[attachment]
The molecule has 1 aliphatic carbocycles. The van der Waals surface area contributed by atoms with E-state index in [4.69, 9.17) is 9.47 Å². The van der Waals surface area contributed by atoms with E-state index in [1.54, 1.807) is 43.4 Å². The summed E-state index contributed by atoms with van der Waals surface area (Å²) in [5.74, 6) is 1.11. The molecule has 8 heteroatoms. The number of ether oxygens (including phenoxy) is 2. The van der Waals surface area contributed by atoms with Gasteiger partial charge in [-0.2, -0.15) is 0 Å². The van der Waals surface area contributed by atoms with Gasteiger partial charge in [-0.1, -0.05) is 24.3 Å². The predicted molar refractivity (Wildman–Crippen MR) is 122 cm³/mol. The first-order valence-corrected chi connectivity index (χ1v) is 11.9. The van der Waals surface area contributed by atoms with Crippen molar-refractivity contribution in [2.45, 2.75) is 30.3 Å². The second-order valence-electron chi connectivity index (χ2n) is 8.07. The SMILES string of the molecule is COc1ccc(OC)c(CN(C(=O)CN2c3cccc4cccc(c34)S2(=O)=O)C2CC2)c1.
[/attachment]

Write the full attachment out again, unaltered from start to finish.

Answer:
The molecule has 1 aliphatic carbocycles. The van der Waals surface area contributed by atoms with E-state index in [4.69, 9.17) is 9.47 Å². The van der Waals surface area contributed by atoms with E-state index in [1.54, 1.807) is 43.4 Å². The summed E-state index contributed by atoms with van der Waals surface area (Å²) in [5.74, 6) is 1.11. The molecule has 8 heteroatoms. The number of ether oxygens (including phenoxy) is 2. The van der Waals surface area contributed by atoms with Gasteiger partial charge in [-0.2, -0.15) is 0 Å². The van der Waals surface area contributed by atoms with Gasteiger partial charge in [-0.1, -0.05) is 24.3 Å². The predicted molar refractivity (Wildman–Crippen MR) is 122 cm³/mol. The first-order valence-corrected chi connectivity index (χ1v) is 11.9. The van der Waals surface area contributed by atoms with Crippen molar-refractivity contribution in [2.45, 2.75) is 30.3 Å². The second-order valence-electron chi connectivity index (χ2n) is 8.07. The SMILES string of the molecule is COc1ccc(OC)c(CN(C(=O)CN2c3cccc4cccc(c34)S2(=O)=O)C2CC2)c1.